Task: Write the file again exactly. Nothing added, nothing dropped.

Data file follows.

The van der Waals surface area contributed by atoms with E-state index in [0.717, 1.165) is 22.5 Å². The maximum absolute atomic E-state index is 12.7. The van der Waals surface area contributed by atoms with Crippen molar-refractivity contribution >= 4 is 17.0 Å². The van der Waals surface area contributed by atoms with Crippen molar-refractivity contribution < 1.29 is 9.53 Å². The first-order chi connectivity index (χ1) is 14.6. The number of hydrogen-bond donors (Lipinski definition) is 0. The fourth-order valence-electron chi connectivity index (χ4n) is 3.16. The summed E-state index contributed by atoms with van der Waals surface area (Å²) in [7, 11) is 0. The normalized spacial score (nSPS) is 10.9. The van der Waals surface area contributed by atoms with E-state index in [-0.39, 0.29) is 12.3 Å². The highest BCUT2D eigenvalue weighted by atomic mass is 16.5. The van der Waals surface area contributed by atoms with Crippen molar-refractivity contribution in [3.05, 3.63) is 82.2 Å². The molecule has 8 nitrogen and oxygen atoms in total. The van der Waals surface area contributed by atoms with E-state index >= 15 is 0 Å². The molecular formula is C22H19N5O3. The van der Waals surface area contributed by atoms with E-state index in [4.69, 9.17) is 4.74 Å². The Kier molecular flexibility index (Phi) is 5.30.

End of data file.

The van der Waals surface area contributed by atoms with E-state index in [0.717, 1.165) is 22.5 Å². The maximum absolute atomic E-state index is 12.7. The van der Waals surface area contributed by atoms with Crippen molar-refractivity contribution >= 4 is 17.0 Å². The van der Waals surface area contributed by atoms with Crippen molar-refractivity contribution < 1.29 is 9.53 Å². The first-order chi connectivity index (χ1) is 14.6. The number of hydrogen-bond donors (Lipinski definition) is 0. The fourth-order valence-electron chi connectivity index (χ4n) is 3.16. The summed E-state index contributed by atoms with van der Waals surface area (Å²) in [7, 11) is 0. The normalized spacial score (nSPS) is 10.9. The van der Waals surface area contributed by atoms with E-state index in [-0.39, 0.29) is 12.3 Å². The highest BCUT2D eigenvalue weighted by atomic mass is 16.5. The van der Waals surface area contributed by atoms with Crippen molar-refractivity contribution in [3.05, 3.63) is 82.2 Å². The molecule has 8 nitrogen and oxygen atoms in total. The van der Waals surface area contributed by atoms with E-state index >= 15 is 0 Å². The molecular formula is C22H19N5O3. The van der Waals surface area contributed by atoms with E-state index in [4.69, 9.17) is 4.74 Å². The Kier molecular flexibility index (Phi) is 5.30.